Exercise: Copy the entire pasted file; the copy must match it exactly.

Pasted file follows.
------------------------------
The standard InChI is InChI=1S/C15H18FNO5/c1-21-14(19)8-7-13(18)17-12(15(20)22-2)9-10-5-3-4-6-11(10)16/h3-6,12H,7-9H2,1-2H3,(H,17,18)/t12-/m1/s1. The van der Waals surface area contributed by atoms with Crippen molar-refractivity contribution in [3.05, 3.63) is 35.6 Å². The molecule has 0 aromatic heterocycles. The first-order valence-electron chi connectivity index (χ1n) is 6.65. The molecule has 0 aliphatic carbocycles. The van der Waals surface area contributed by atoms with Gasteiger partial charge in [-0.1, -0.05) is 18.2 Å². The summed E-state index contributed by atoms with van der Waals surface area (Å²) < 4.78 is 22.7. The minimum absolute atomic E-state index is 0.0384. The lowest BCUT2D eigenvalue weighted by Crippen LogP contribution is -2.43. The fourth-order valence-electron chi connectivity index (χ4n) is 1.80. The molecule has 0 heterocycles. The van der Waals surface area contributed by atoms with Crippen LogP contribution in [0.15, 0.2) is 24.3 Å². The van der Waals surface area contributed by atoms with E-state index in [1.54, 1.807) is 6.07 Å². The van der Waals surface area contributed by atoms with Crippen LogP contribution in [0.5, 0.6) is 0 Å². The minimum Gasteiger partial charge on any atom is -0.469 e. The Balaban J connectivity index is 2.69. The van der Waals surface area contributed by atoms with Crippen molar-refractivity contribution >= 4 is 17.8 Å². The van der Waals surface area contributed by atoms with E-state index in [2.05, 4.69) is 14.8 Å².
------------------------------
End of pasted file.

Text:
The standard InChI is InChI=1S/C15H18FNO5/c1-21-14(19)8-7-13(18)17-12(15(20)22-2)9-10-5-3-4-6-11(10)16/h3-6,12H,7-9H2,1-2H3,(H,17,18)/t12-/m1/s1. The van der Waals surface area contributed by atoms with Crippen molar-refractivity contribution in [3.05, 3.63) is 35.6 Å². The molecule has 0 aromatic heterocycles. The first-order valence-electron chi connectivity index (χ1n) is 6.65. The molecule has 0 aliphatic carbocycles. The van der Waals surface area contributed by atoms with Gasteiger partial charge in [-0.1, -0.05) is 18.2 Å². The summed E-state index contributed by atoms with van der Waals surface area (Å²) < 4.78 is 22.7. The minimum absolute atomic E-state index is 0.0384. The lowest BCUT2D eigenvalue weighted by Crippen LogP contribution is -2.43. The fourth-order valence-electron chi connectivity index (χ4n) is 1.80. The molecule has 0 heterocycles. The van der Waals surface area contributed by atoms with Crippen LogP contribution in [0.15, 0.2) is 24.3 Å². The van der Waals surface area contributed by atoms with E-state index in [1.54, 1.807) is 6.07 Å². The van der Waals surface area contributed by atoms with Crippen LogP contribution in [0.5, 0.6) is 0 Å². The minimum Gasteiger partial charge on any atom is -0.469 e. The Balaban J connectivity index is 2.69. The van der Waals surface area contributed by atoms with Crippen molar-refractivity contribution >= 4 is 17.8 Å². The van der Waals surface area contributed by atoms with E-state index in [2.05, 4.69) is 14.8 Å².